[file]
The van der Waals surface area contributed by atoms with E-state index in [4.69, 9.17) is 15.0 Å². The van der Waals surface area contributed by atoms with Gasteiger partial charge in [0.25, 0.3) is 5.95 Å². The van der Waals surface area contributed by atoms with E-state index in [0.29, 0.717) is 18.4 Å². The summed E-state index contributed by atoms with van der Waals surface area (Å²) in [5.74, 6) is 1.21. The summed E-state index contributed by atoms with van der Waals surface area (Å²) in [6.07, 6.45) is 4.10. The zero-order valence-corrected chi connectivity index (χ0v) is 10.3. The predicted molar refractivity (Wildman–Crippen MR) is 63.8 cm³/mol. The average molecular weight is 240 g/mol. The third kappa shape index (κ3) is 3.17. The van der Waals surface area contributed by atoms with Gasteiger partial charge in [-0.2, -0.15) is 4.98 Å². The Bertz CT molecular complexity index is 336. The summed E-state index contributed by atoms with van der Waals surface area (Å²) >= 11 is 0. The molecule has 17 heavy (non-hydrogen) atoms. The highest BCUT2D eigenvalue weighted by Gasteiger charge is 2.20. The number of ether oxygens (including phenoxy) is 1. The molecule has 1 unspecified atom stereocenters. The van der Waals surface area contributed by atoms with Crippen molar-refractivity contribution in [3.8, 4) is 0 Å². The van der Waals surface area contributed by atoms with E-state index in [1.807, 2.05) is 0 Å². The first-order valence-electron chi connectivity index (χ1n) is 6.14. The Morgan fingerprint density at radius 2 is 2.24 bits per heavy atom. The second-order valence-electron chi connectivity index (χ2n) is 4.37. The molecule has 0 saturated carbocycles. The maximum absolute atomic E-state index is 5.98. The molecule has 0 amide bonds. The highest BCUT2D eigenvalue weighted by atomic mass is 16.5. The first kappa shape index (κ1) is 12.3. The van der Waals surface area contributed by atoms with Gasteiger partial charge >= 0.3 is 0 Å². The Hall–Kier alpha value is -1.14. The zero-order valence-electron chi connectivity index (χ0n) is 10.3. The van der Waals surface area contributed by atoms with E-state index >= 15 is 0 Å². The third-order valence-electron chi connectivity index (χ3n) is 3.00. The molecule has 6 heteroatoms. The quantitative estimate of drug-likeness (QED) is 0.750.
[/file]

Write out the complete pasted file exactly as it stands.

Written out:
The van der Waals surface area contributed by atoms with E-state index in [4.69, 9.17) is 15.0 Å². The van der Waals surface area contributed by atoms with Gasteiger partial charge in [0.25, 0.3) is 5.95 Å². The van der Waals surface area contributed by atoms with E-state index in [0.29, 0.717) is 18.4 Å². The summed E-state index contributed by atoms with van der Waals surface area (Å²) in [5.74, 6) is 1.21. The summed E-state index contributed by atoms with van der Waals surface area (Å²) in [6.07, 6.45) is 4.10. The zero-order valence-corrected chi connectivity index (χ0v) is 10.3. The predicted molar refractivity (Wildman–Crippen MR) is 63.8 cm³/mol. The average molecular weight is 240 g/mol. The third kappa shape index (κ3) is 3.17. The van der Waals surface area contributed by atoms with Gasteiger partial charge in [-0.2, -0.15) is 4.98 Å². The Bertz CT molecular complexity index is 336. The summed E-state index contributed by atoms with van der Waals surface area (Å²) >= 11 is 0. The molecule has 17 heavy (non-hydrogen) atoms. The highest BCUT2D eigenvalue weighted by Gasteiger charge is 2.20. The number of ether oxygens (including phenoxy) is 1. The molecule has 1 unspecified atom stereocenters. The van der Waals surface area contributed by atoms with Crippen molar-refractivity contribution in [3.8, 4) is 0 Å². The van der Waals surface area contributed by atoms with E-state index in [1.807, 2.05) is 0 Å². The first-order valence-electron chi connectivity index (χ1n) is 6.14. The Morgan fingerprint density at radius 2 is 2.24 bits per heavy atom. The second-order valence-electron chi connectivity index (χ2n) is 4.37. The molecule has 0 saturated carbocycles. The maximum absolute atomic E-state index is 5.98. The molecule has 0 amide bonds. The highest BCUT2D eigenvalue weighted by atomic mass is 16.5. The first kappa shape index (κ1) is 12.3. The van der Waals surface area contributed by atoms with Gasteiger partial charge >= 0.3 is 0 Å². The Hall–Kier alpha value is -1.14. The zero-order valence-electron chi connectivity index (χ0n) is 10.3. The van der Waals surface area contributed by atoms with E-state index >= 15 is 0 Å². The third-order valence-electron chi connectivity index (χ3n) is 3.00. The molecule has 6 heteroatoms. The quantitative estimate of drug-likeness (QED) is 0.750.